Hepatitis C is growing as a significant health concern, the New York Times reported:

“Despite substantial advances in treatment over the past five years, infections are on the rise. Roughly 44,700 new hepatitis C infections were reported in the United States in 2017, according to federal data. A major challenge for health officials is that a significant number of people have the virus but do not know they are infected … Hepatitis C leads to chronic liver disease in most people who contract it, and some eventually develop cirrhosis and liver cancer. It is spread primarily through the sharing of needles among people who use illicit drugs.”

Mallinckrodtlogo-300x137
The civil justice system has scored a win in curtailing what once was a major maker of much abused and lethal prescription painkillers: Mallinckrodt, a global drug making giant, has agreed to send its opioids-making generics division into bankruptcy as part of a $1.6 billion settlement to settle thousands of opioid damage claims by state and local governments.

As the New York Times reported of the hefty deal:

“The agreement was endorsed by 47 states and U.S. territories along with a committee of lawyers representing thousands of cities and counties … The money, to be paid into a cash trust over eight years, will be used to underwrite the costs of opioid addiction treatments and related efforts across the country … Under the terms of the agreement, the United States division of Mallinckrodt that produces generic opioids would file for Chapter 11 bankruptcy. After a bankruptcy judge approves the restructuring plan, an initial payment of $300 million would be disbursed to plaintiffs to alleviate the opioid crisis, with the remaining $1.3 billion to be paid out over eight years. Other divisions of the company, which has its headquarters abroad and also produces branded drugs, are not filing for bankruptcy. Mallinckrodt is the first opioid company to reach even a tentative national settlement agreement with municipal governments and most of the states.”

adamsmug-150x150Cigarette smokers got yet more chiding from public health officials about why and how they should quit an addictive and destructive habit. To do so isn’t easy, and a “shocking” number of doctors aren’t helping enough, the Surgeon General of the United States conceded. But there are big reasons to give up the nasty vice, especially before elective surgery, the World Health Organization warned.

The health experts found much to agree on when it comes to the carnage smoking causes. As the New York Times reported on the surgeon general’s work:

“More than 55 years after the first surgeon general’s report warned that smoking causes cancer, it remains the leading cause of preventable death and disease in the United States. According to the Centers for Disease Control and Prevention, the rate of smoking in the United States has declined to an all-time low of 14%. More than 3 of every 5 adult Americans who have smoked have quit, the report said. Still, 34 million Americans currently smoke, and an estimated 480,000 die from smoking-related illnesses each year, the agency said. About 16 million people in the United States now suffer from cancer, heart disease and smoking-related disorders, according to the CDC. The financial toll is enormous too, with annual health care spending attributed to smoking exceeding $170 billion, the agency said.”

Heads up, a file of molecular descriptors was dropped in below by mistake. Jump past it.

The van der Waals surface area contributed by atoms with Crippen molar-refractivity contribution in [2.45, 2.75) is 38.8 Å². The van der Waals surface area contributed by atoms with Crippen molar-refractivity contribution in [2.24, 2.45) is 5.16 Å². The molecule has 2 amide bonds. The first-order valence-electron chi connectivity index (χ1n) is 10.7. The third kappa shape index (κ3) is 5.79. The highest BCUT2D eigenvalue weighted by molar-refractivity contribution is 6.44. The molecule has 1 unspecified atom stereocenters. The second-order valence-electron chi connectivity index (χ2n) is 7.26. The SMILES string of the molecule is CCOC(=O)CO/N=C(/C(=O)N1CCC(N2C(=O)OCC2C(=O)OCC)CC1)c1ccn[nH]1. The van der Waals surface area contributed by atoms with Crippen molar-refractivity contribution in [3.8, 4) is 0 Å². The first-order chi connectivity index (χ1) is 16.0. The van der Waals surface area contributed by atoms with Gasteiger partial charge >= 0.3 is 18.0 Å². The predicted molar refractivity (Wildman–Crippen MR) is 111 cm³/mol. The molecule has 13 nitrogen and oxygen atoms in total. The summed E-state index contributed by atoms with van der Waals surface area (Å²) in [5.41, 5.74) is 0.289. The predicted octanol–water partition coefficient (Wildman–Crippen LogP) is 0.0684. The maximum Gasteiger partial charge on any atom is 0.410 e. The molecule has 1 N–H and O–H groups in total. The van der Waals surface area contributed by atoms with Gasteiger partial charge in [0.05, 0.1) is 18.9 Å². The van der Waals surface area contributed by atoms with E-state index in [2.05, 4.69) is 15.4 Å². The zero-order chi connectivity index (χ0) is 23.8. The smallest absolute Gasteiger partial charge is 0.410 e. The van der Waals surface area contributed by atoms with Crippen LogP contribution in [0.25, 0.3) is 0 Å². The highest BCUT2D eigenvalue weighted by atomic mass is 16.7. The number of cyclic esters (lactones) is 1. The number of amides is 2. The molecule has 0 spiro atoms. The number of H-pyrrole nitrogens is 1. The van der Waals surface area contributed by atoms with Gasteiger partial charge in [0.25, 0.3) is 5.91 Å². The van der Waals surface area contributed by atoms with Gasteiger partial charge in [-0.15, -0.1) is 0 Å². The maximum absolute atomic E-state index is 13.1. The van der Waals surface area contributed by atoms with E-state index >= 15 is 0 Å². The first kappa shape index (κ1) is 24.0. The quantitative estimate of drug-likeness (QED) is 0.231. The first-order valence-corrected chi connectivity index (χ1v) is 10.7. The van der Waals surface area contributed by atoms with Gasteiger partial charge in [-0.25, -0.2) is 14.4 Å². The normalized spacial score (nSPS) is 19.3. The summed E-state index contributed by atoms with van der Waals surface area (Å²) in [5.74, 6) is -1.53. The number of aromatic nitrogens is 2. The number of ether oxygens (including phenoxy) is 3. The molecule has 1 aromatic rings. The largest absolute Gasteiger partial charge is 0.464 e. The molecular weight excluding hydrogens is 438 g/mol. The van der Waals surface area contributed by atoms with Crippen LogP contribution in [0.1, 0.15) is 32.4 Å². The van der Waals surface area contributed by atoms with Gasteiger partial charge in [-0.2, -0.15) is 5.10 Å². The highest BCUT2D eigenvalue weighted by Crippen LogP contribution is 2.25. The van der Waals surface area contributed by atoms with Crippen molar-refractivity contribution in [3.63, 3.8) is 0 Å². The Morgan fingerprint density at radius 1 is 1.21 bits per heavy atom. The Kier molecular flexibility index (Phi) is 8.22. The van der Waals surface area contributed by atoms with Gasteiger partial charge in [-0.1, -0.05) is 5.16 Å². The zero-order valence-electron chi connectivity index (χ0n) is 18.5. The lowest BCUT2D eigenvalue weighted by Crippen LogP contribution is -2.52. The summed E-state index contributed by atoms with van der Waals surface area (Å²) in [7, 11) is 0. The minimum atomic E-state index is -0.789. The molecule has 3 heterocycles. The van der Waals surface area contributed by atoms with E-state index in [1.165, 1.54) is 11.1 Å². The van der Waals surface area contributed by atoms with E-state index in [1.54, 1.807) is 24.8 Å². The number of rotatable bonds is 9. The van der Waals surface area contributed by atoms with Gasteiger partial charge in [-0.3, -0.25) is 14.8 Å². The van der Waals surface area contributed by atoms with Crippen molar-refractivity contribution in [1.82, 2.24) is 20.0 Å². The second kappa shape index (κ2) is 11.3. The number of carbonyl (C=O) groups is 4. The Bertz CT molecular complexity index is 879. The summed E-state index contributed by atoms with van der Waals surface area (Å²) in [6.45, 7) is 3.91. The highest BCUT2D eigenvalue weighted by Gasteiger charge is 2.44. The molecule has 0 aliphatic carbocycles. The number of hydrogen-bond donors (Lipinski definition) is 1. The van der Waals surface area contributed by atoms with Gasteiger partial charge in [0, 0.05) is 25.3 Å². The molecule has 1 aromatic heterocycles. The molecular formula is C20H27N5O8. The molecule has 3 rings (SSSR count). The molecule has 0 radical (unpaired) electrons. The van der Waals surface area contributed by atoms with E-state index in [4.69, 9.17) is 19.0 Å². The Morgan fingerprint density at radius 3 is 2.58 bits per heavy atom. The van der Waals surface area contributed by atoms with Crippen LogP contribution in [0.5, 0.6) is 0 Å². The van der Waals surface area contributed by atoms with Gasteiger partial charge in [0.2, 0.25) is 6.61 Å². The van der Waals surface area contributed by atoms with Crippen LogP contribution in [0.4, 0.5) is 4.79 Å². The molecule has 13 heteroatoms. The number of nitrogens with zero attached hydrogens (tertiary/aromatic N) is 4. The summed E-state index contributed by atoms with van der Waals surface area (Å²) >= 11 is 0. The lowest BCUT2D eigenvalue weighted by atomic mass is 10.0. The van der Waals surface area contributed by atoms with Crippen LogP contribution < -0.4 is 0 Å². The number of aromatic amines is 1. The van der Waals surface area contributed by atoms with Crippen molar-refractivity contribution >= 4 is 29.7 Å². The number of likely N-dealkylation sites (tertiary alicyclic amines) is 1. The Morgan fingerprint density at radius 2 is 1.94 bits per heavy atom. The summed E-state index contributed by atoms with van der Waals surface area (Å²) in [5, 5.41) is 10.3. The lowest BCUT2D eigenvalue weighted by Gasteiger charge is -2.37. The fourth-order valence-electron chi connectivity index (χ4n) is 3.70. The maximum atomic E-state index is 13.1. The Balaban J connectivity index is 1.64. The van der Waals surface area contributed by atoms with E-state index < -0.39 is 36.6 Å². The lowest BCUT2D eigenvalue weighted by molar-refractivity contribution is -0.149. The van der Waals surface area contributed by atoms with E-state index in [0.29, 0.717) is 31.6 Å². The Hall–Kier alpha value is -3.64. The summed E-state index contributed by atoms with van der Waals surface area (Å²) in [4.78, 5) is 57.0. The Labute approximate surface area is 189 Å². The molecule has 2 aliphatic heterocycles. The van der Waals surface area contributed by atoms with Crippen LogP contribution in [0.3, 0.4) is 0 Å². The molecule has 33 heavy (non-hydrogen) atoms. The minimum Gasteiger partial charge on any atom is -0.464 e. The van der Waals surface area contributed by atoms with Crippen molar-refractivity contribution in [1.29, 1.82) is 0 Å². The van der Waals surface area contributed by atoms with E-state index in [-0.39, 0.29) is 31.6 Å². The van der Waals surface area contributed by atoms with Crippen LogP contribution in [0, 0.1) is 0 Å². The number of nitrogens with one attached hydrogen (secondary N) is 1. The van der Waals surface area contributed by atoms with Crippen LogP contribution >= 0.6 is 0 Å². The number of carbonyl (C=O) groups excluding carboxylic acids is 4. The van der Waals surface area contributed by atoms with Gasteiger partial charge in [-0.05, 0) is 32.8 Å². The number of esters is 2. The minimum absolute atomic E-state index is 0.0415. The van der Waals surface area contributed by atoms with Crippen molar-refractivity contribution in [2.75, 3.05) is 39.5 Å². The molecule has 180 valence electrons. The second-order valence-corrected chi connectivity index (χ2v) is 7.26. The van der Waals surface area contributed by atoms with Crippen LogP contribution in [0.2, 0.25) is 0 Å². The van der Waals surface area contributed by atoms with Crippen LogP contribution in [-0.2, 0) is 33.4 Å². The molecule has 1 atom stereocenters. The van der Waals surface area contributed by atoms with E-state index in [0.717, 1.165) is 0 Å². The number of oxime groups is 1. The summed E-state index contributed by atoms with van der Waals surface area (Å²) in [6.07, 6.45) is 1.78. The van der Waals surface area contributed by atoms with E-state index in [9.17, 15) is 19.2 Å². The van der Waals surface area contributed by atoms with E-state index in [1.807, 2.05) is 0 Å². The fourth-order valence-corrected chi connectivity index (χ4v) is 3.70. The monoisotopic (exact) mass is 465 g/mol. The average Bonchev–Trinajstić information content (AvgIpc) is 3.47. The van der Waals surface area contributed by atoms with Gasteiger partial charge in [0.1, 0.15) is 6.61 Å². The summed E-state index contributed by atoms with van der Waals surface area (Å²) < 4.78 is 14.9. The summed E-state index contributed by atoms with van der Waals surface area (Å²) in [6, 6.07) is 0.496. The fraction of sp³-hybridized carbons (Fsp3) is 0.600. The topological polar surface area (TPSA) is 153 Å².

califgovnewsomBig Pharma, with its relentless price gouging, may finally have poked in the eye the wrong people. But even as patients wait to see if hospitals, and now states and insurers, can beat down skyrocketing drug prices, isn’t it past time for more public shaming for doctors who persist in writing excessive, dubious, and downright risky prescriptions?

Although the Trump Administration and Republicans in Congress have failed to deliver on repeated promises to attack excessive costs for prescription drugs, the state of California and now leading insurers are following some hospitals in tackling the problem.

Calif. Gov. Gavin Newsom (shown, above right), in unveiling his state budget, told lawmakers that he wants the Golden State to consider contracting with generic drug makers to produce products that would cost less and be sold under a California label. As the Los Angeles Times described the still-to-be fleshed out gubernatorial plan:

boozengals-300x180Tipple much, much less in 2020. That might be a life-saving bit of advice for too many Americans to follow, especially because of new data on a worrisome spike in alcohol-related deaths.

As NBC News reported, based on published research by federal researchers:

“The yearly total of alcohol-related deaths for people ages 16 and over more than doubled, from 35,914 in 1999 to 72,558 in 2017. There were almost 1 million such deaths overall in that time. While middle-age men accounted for the majority of those deaths, women — especially white women — are catching up, the study found. That’s concerning in part because women’s bodies tend to be more susceptible to the effects of alcohol.”